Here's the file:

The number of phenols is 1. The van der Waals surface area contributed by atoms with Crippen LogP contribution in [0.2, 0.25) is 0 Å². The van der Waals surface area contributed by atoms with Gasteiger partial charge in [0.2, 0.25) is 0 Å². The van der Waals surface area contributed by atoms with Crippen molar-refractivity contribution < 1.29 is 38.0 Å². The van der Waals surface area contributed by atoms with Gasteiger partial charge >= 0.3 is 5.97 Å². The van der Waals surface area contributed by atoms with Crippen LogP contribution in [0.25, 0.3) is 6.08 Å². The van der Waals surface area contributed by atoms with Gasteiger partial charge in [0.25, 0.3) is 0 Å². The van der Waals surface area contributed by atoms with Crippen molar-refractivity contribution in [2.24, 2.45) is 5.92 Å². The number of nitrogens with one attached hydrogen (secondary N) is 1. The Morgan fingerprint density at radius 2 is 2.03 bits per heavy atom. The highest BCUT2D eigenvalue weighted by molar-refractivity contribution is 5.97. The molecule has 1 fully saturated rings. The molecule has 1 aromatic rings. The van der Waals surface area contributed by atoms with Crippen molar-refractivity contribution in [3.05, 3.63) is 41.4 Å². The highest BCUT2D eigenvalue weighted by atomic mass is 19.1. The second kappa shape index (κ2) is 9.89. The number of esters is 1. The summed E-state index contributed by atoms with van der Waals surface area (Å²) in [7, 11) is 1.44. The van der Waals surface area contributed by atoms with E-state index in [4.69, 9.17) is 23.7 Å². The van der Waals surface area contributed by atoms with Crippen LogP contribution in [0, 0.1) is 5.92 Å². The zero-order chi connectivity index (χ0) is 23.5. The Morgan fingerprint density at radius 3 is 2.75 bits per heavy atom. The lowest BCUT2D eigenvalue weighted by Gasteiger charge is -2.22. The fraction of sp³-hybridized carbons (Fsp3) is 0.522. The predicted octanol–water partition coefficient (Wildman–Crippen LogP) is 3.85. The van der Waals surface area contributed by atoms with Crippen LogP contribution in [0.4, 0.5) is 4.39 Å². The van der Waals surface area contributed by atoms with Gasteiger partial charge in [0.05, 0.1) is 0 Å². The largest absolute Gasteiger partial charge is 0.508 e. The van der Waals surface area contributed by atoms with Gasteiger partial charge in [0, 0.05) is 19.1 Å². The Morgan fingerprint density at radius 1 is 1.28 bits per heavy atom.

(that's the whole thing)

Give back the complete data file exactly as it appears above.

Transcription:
The number of phenols is 1. The van der Waals surface area contributed by atoms with Crippen LogP contribution in [0.2, 0.25) is 0 Å². The van der Waals surface area contributed by atoms with Gasteiger partial charge in [0.2, 0.25) is 0 Å². The van der Waals surface area contributed by atoms with Crippen molar-refractivity contribution < 1.29 is 38.0 Å². The van der Waals surface area contributed by atoms with Gasteiger partial charge >= 0.3 is 5.97 Å². The van der Waals surface area contributed by atoms with Crippen LogP contribution in [0.25, 0.3) is 6.08 Å². The van der Waals surface area contributed by atoms with Gasteiger partial charge in [0.25, 0.3) is 0 Å². The van der Waals surface area contributed by atoms with Crippen molar-refractivity contribution in [2.24, 2.45) is 5.92 Å². The number of nitrogens with one attached hydrogen (secondary N) is 1. The Morgan fingerprint density at radius 2 is 2.03 bits per heavy atom. The highest BCUT2D eigenvalue weighted by molar-refractivity contribution is 5.97. The molecule has 1 fully saturated rings. The molecule has 1 aromatic rings. The van der Waals surface area contributed by atoms with Crippen molar-refractivity contribution in [3.05, 3.63) is 41.4 Å². The highest BCUT2D eigenvalue weighted by atomic mass is 19.1. The second kappa shape index (κ2) is 9.89. The number of esters is 1. The summed E-state index contributed by atoms with van der Waals surface area (Å²) in [7, 11) is 1.44. The van der Waals surface area contributed by atoms with E-state index in [4.69, 9.17) is 23.7 Å². The van der Waals surface area contributed by atoms with Crippen LogP contribution in [0, 0.1) is 5.92 Å². The zero-order chi connectivity index (χ0) is 23.5. The Morgan fingerprint density at radius 3 is 2.75 bits per heavy atom. The lowest BCUT2D eigenvalue weighted by Gasteiger charge is -2.22. The fraction of sp³-hybridized carbons (Fsp3) is 0.522. The predicted octanol–water partition coefficient (Wildman–Crippen LogP) is 3.85. The van der Waals surface area contributed by atoms with Crippen LogP contribution in [0.4, 0.5) is 4.39 Å². The van der Waals surface area contributed by atoms with Gasteiger partial charge in [0.05, 0.1) is 0 Å². The largest absolute Gasteiger partial charge is 0.508 e. The van der Waals surface area contributed by atoms with Gasteiger partial charge in [0, 0.05) is 19.1 Å². The Morgan fingerprint density at radius 1 is 1.28 bits per heavy atom.